Zimbabwe’s new president, Emmerson Mnangagwa, has vowed in his first state of the nation address to ensure free and fair elections, as well as make the country’s troubled economy attractive to investors.
The leader known as “the Crocodile’’ replaced long-time president Robert Mugabe in the wake of a November military coup.
“My government is committed to entrenching a democratic society driven by the respect for the constitution, the rule of law, mutual tolerance, peace and unity,’’ Mr. Mnangagwa told parliament on Wednesday.
Zimbabweans were euphoric after Mr. Mugabe was ousted, but many quickly became doubtful the new president would provide any meaningful change after he appointed a cabinet full of Mugabe-era politicians.
Recently, Mr. Mnangagwa’s Special Adviser and war veteran leader, Christopher Mutsvangwa, told newsmen that the ruling Zanu PF Party would work with the military to ensure victory in the 2018 elections.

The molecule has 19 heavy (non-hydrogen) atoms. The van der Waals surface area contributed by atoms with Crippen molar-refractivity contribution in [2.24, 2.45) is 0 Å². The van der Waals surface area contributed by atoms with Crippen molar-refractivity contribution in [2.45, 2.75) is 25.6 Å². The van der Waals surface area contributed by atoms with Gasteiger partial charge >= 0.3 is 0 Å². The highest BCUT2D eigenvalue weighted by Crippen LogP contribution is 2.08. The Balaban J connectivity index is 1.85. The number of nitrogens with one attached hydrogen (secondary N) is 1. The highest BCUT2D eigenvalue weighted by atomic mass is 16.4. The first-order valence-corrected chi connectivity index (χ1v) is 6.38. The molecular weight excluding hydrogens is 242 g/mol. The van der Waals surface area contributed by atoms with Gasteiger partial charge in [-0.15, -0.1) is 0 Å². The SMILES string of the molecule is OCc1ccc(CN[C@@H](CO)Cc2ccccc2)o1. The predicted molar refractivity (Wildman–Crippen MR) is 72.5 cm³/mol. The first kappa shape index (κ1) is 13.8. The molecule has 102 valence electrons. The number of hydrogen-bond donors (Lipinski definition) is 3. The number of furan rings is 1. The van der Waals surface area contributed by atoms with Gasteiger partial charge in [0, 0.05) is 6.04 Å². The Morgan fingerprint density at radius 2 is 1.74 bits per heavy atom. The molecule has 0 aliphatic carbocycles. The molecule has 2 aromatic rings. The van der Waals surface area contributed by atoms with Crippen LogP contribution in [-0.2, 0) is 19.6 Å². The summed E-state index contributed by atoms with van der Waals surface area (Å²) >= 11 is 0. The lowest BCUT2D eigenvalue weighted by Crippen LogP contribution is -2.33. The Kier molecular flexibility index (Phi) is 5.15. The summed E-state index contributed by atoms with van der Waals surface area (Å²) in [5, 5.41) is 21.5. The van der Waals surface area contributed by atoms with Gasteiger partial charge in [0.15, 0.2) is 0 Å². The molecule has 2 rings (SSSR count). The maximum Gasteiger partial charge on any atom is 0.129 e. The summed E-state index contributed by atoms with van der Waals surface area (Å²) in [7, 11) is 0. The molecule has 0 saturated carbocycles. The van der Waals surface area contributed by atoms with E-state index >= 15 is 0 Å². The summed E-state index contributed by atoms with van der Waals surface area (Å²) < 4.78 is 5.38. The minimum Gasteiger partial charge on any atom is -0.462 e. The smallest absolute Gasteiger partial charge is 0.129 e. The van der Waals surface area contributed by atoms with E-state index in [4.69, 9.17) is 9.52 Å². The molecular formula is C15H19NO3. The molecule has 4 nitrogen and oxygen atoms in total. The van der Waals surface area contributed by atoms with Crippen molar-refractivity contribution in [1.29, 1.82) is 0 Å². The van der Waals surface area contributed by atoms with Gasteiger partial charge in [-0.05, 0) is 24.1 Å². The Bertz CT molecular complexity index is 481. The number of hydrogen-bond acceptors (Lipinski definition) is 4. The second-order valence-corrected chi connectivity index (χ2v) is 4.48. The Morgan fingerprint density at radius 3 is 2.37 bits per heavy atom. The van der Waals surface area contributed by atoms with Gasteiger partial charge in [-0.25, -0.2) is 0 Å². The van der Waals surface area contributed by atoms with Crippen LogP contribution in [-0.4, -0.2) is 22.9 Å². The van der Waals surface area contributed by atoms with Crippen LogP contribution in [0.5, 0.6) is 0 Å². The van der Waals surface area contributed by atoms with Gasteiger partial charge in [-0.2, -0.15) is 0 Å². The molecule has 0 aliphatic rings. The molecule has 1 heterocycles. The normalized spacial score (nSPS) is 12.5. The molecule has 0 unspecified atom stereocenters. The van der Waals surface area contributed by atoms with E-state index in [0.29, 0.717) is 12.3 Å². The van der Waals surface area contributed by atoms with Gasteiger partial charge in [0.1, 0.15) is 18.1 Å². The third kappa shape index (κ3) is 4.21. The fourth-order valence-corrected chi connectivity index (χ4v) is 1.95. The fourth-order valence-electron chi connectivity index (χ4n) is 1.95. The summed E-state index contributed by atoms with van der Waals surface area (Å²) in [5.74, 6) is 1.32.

Mr. Mnangagwa reassured voters, saying “government will do all in its power to ensure that the 2018 general elections are credible, free and fair.’’
He is expected to appoint former head of the army, Constantino Chiwenga, as his vice president after he retired him this week “pending redeployment.”
Mr. Chiwenga took on near hero-status after he was instrumental in organising the coup.
Mr. Mnangagwa also said he would fix Zimbabwe’s suffering economy, which deteriorated severely under Mugabe’s rule.
Inflation at one point in 2008 hit 231 million per cent.
“My government is committed to opening Zimbabwe up to investment,” the 75-year-old leader said in his 30-minute address.
With high levels of unemployment and poverty, many Zimbabweans have crossed the border to seek work in neighbouring South Africa.